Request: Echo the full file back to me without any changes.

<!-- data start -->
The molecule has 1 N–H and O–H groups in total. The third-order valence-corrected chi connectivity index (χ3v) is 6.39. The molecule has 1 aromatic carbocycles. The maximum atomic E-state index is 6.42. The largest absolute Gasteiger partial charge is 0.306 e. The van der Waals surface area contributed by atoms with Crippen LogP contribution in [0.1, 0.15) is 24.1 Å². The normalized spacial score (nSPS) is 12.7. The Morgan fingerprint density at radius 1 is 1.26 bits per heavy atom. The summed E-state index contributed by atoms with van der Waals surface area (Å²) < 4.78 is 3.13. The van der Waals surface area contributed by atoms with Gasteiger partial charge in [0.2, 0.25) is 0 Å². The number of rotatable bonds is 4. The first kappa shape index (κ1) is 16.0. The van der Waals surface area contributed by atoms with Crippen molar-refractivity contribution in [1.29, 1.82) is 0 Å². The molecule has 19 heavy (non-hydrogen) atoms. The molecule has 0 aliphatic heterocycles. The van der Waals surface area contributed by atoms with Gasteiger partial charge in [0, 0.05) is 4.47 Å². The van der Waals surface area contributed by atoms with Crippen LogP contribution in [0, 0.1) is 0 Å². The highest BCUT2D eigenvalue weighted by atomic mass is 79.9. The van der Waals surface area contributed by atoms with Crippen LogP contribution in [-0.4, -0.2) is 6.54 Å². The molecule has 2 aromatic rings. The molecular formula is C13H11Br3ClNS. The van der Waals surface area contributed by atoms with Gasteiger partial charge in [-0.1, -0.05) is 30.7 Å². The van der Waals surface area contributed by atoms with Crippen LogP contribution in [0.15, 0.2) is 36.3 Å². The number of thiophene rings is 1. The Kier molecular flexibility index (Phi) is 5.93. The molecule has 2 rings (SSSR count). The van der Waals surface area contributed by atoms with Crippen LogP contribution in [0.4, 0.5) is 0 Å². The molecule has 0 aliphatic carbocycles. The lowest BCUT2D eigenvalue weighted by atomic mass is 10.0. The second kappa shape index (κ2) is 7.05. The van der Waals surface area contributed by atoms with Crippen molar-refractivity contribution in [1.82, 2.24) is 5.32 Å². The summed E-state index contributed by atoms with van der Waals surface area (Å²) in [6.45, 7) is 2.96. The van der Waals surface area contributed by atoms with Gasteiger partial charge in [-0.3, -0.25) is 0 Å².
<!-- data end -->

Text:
The molecule has 1 N–H and O–H groups in total. The third-order valence-corrected chi connectivity index (χ3v) is 6.39. The molecule has 1 aromatic carbocycles. The maximum atomic E-state index is 6.42. The largest absolute Gasteiger partial charge is 0.306 e. The van der Waals surface area contributed by atoms with Crippen LogP contribution in [0.1, 0.15) is 24.1 Å². The normalized spacial score (nSPS) is 12.7. The Morgan fingerprint density at radius 1 is 1.26 bits per heavy atom. The summed E-state index contributed by atoms with van der Waals surface area (Å²) < 4.78 is 3.13. The van der Waals surface area contributed by atoms with Gasteiger partial charge in [0.2, 0.25) is 0 Å². The number of rotatable bonds is 4. The first kappa shape index (κ1) is 16.0. The van der Waals surface area contributed by atoms with Crippen molar-refractivity contribution in [1.29, 1.82) is 0 Å². The molecule has 19 heavy (non-hydrogen) atoms. The molecule has 0 aliphatic heterocycles. The van der Waals surface area contributed by atoms with Gasteiger partial charge in [0, 0.05) is 4.47 Å². The van der Waals surface area contributed by atoms with Crippen LogP contribution in [0, 0.1) is 0 Å². The highest BCUT2D eigenvalue weighted by atomic mass is 79.9. The van der Waals surface area contributed by atoms with Crippen LogP contribution in [-0.4, -0.2) is 6.54 Å². The molecule has 2 aromatic rings. The molecular formula is C13H11Br3ClNS. The van der Waals surface area contributed by atoms with Gasteiger partial charge in [-0.1, -0.05) is 30.7 Å². The van der Waals surface area contributed by atoms with Crippen LogP contribution in [0.15, 0.2) is 36.3 Å². The number of thiophene rings is 1. The Kier molecular flexibility index (Phi) is 5.93. The molecule has 2 rings (SSSR count). The van der Waals surface area contributed by atoms with Crippen LogP contribution in [0.4, 0.5) is 0 Å². The molecule has 0 aliphatic carbocycles. The lowest BCUT2D eigenvalue weighted by atomic mass is 10.0. The second kappa shape index (κ2) is 7.05. The van der Waals surface area contributed by atoms with Crippen molar-refractivity contribution in [1.82, 2.24) is 5.32 Å². The summed E-state index contributed by atoms with van der Waals surface area (Å²) in [6.45, 7) is 2.96. The van der Waals surface area contributed by atoms with Gasteiger partial charge in [-0.3, -0.25) is 0 Å².